It’s a story we’ve covered time and time again in recent years, but each time a demolition crew gets to work at a motel in Seaside Heights, history is being made as the borough further effectuates an economic and cultural transition that has been envisioned for the better part of three decades.
Tuesday marked the end of two motels: the Coral Sands at 1010 Boulevard, and the Mark III Motel at Central and Porter avenues. Shorebeat last month reported on the decision rendered by the borough’s planning board to approve a seven-unit townhome development to replace the Mark III, and this week obtained renderings of the expected 15-unit condominium complex which will replace the Coral Sands. The Coral Sands project, as viewed in the renderings embedded below, largely follows the design scheme favored by the borough as part of its larger effort to redevelop the entire length of the Boulevard district, though the property itself has never been a formally-declared area in need of redevelopment.
“Construction is beginning immediately,” said real estate broker Mike Loundy, who is handling the project, after the demolition is complete. “They’re going to be state of the art condos, with an absolutely magnificent open layout on the ocean block.”
The complex was designed by MODE Architects, an Asbury Park-based firm that has been behind several major projects in the borough, including the ultra-modern Ocean Club on the southern end of the boardwalk. Planning board approval was obtained in August for the project, and included the combination of two lots, one measuring 9,500 square feet which was expanded with a 20-by-60 foot parcel subdivided from another.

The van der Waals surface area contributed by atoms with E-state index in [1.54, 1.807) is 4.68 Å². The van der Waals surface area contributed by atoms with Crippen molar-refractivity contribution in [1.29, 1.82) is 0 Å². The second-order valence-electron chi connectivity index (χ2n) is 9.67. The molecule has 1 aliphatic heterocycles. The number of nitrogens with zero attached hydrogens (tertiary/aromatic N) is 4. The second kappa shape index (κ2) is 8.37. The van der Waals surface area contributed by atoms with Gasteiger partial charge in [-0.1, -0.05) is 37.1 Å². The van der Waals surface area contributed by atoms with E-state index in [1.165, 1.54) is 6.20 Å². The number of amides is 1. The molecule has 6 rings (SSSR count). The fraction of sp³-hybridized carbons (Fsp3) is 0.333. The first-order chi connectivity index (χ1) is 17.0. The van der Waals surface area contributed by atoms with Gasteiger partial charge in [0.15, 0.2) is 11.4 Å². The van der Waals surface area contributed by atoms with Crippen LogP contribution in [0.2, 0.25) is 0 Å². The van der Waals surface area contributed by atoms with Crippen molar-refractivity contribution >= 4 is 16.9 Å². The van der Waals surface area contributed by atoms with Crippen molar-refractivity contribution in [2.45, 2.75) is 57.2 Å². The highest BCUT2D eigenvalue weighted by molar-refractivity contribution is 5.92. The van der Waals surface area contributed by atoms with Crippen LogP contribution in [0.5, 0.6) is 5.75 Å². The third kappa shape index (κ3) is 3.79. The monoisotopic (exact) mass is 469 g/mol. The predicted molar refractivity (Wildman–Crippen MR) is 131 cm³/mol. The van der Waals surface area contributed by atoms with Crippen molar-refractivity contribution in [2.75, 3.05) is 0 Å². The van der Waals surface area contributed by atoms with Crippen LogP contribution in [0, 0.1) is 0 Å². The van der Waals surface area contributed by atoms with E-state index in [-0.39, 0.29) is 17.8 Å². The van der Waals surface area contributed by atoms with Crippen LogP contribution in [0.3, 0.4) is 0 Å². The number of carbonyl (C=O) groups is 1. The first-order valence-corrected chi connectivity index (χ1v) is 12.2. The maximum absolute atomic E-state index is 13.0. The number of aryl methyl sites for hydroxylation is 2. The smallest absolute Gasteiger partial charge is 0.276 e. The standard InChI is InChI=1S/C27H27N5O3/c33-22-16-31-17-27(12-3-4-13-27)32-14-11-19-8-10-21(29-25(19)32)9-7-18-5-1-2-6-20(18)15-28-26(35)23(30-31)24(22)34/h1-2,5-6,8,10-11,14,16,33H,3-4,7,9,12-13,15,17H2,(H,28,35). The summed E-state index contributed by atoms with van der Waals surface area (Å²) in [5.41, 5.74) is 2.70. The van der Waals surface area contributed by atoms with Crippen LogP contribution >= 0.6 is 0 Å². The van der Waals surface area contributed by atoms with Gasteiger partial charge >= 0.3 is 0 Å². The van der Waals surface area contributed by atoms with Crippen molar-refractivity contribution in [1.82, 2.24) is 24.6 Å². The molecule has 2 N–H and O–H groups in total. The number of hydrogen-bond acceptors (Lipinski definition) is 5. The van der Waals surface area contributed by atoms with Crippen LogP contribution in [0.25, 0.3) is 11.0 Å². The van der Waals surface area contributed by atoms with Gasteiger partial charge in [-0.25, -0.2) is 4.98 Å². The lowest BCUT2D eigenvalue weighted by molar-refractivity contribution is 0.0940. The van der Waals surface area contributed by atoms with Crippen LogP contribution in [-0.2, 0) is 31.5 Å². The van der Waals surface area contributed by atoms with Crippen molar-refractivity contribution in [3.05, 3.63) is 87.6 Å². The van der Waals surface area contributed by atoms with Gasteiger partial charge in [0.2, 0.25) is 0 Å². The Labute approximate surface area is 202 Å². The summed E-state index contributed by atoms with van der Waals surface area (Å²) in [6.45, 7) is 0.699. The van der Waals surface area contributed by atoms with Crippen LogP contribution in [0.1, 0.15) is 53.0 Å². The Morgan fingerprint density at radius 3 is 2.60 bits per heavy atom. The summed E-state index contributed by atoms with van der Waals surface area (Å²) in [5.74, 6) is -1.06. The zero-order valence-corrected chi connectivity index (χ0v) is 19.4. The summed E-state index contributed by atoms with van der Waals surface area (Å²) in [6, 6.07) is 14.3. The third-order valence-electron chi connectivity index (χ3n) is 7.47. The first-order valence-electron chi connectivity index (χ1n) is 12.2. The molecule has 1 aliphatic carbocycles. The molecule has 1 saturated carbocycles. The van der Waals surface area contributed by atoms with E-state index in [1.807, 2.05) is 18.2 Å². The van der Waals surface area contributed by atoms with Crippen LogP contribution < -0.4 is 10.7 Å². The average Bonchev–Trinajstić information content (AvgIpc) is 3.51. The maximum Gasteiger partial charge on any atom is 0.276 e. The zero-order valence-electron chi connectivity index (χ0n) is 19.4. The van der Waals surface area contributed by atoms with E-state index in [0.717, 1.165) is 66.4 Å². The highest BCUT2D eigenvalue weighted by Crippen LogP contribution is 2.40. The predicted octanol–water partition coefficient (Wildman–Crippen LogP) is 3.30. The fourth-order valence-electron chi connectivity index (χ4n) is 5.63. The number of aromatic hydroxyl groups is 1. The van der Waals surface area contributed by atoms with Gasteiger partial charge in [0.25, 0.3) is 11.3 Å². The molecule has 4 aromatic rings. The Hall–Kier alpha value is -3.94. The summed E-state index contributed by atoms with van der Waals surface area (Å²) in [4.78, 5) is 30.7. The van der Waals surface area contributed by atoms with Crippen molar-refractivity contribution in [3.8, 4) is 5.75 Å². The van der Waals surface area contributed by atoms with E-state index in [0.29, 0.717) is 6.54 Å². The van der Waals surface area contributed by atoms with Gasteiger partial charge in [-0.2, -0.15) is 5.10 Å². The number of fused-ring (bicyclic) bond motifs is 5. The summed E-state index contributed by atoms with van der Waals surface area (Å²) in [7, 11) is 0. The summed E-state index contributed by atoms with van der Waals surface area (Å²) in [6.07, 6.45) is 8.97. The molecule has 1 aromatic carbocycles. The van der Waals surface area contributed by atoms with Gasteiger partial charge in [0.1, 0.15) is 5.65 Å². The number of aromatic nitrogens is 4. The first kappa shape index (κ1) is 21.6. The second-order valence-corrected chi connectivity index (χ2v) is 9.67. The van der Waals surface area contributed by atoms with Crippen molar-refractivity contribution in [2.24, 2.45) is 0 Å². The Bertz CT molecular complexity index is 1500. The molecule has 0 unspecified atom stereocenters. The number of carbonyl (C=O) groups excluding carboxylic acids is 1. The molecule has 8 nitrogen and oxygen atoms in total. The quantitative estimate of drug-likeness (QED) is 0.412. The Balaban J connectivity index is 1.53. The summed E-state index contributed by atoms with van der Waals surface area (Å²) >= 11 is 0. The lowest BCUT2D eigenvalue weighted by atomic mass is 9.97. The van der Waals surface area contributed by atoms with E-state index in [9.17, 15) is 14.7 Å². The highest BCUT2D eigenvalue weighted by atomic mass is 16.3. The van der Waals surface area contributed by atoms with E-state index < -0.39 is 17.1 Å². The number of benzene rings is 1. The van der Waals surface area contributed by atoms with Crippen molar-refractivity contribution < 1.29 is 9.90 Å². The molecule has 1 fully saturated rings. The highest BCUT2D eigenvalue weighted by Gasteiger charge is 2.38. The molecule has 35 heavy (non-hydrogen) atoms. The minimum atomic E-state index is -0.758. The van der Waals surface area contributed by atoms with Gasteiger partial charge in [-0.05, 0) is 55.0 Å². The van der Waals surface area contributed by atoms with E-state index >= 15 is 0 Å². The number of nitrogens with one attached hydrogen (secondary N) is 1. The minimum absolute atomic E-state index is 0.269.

The complex will consist of a mix of 2 and 3 bedroom units in a two-story condominium building. The twin-lot orientation, MODE’s representatives said during the approval process, would allow for amenities to be placed in a midsection area. The roof area may also have the potential to host a myriad of amenities for the residents as well, and the complex will feature ground-level parking.
The Mark III will be replaced by seven townhomes, a rendering of which is embedded below. The homes, each of which will include four bedrooms, will stand 44-feet tall. The planning board provided relief from the borough’s 41-foot height limit, as has been customary in recent years as new developments have typically been constructed to a greater height.
“Six will front Carteret and one will front Kearney,” engineer Brian Murphy, representing the developer, testified.
Better still, the borough will reclaim three on-street parking spaces that had been unavailable due to the large driveways of the mote. The townhomes will resemble those being built as part of a similar project on Dupont Avenue.
“The new housing stock coming into town will, basically, be the same style,” said Murphy, who told board members he is working on a similar project to take the place of an adjacent motel. “It’s harmonious with the [houses] going up on Kearney and in the surrounding area. This will obviously be a more compatible use with the surrounding area than the motel.”
Loundy is also brokering the sale of the units replacing the Mark III.